Your risk mitigation plan should detail the risks facing your business and the actions to manage the risk factors, if not eradicate them. Manag­ers can distribute the resulting risk assessment data to the rest of the organization, allowing for risk management across subprojects and comparisons and learning among independent projects.
We adopted a risk-action list approach in the risk management processes that offers directions for how to apply the four types of resolution techniques to the eight areas of distributed-team risks[30].
While in the process of developing each phase, procedure or methodology, the project management team or the principal players of a transaction or venture shall also establish the critical points where the possible risks may take place. One of its processes focuses on risk management to help identify and analyze poten­tial problems before they occur so that managers can plan risk-handling activities and invoke them across the project life cycle. In another aspect of risk management, a separate set of mitigating actions shall be incorporated to address the threats or hazards that were previously evaluated as having the highest levels of adverse impact in the event of its happening.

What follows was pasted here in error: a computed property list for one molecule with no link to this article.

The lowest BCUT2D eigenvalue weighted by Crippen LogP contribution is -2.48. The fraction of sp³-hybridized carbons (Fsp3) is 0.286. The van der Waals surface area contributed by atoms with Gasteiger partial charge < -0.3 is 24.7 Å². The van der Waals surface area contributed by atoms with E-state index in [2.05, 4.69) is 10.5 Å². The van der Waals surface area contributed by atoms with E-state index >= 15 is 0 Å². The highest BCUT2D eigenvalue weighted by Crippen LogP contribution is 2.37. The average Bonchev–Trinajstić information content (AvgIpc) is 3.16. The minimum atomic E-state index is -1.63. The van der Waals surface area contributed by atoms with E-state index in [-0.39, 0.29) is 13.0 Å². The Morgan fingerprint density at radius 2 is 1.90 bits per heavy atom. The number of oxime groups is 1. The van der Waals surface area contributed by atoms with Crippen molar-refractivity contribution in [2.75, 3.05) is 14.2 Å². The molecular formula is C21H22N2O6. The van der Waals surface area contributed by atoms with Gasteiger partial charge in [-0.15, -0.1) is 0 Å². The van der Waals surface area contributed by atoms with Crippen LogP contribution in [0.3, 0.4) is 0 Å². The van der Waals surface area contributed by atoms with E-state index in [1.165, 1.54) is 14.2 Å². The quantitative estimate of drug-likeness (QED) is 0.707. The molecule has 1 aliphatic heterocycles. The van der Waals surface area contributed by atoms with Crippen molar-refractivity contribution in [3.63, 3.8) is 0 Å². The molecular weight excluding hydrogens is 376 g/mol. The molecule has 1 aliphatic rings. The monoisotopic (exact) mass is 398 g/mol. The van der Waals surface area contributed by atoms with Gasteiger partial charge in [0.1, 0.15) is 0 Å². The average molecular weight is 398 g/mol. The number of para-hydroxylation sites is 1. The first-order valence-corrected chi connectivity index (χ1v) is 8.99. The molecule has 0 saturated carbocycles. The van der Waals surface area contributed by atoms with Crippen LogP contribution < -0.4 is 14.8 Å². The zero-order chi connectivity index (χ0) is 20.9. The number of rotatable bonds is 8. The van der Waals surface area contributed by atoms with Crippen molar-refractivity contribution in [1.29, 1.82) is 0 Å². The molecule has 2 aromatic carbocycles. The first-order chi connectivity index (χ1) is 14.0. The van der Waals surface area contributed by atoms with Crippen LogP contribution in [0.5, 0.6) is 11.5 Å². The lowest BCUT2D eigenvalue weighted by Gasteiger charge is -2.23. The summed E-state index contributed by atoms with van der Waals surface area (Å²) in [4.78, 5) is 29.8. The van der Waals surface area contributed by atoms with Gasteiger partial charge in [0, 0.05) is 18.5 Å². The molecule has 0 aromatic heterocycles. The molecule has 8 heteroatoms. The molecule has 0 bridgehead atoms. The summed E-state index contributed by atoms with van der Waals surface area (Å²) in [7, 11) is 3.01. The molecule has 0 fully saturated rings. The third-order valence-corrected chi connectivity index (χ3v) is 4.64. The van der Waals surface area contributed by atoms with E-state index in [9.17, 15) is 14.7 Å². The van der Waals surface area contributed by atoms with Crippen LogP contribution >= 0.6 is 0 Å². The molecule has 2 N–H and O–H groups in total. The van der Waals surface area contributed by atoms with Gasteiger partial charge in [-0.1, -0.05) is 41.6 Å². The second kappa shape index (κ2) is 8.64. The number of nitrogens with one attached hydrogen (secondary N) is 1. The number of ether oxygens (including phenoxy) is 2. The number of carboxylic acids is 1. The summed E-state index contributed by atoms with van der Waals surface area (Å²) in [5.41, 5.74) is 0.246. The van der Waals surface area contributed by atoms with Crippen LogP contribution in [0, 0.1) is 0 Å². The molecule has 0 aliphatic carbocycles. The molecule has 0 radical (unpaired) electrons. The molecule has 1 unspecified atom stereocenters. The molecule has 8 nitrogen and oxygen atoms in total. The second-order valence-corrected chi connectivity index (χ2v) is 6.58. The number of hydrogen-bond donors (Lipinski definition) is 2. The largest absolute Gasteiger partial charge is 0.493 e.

After which, the development and integration of the corresponding risk mitigation strategies follows, and shall be referenced against the previously prepared risk management plan. The current literature offers rich insights into these challenges,[3] ,[4] ,[5] ,[6] but it offers no process for managing risks that apply to distributed team structures. We have identified and categorized the risks (see Table 1), so risk management participants can focus on analyzing risk probabilities and impacts and prioritize how to address them.
Some of these might seem typical for any project, but the table focuses on risks related to distributed teams. Distributed environments can significantly intensify risks, to an extent that tradi­tional project management approaches might not apply.
Processes (including methods, templates, and guidelines) vary but are reasonably well aligned across sites.
Developing a risk mitigation plan is supported by the list of resolution techniques and guidelines for how to ap­ply them to address specific risk areas (see Table 2). For example, the collaboration structure risk area includes a risk factor for collaboration capabil­ity (see Table 1)[13],[14],[15].
We structured the risk management process into the three steps shown in Figure 1: identify and analyze risks, develop risk mitigation plans, and implement risk mitigation plans.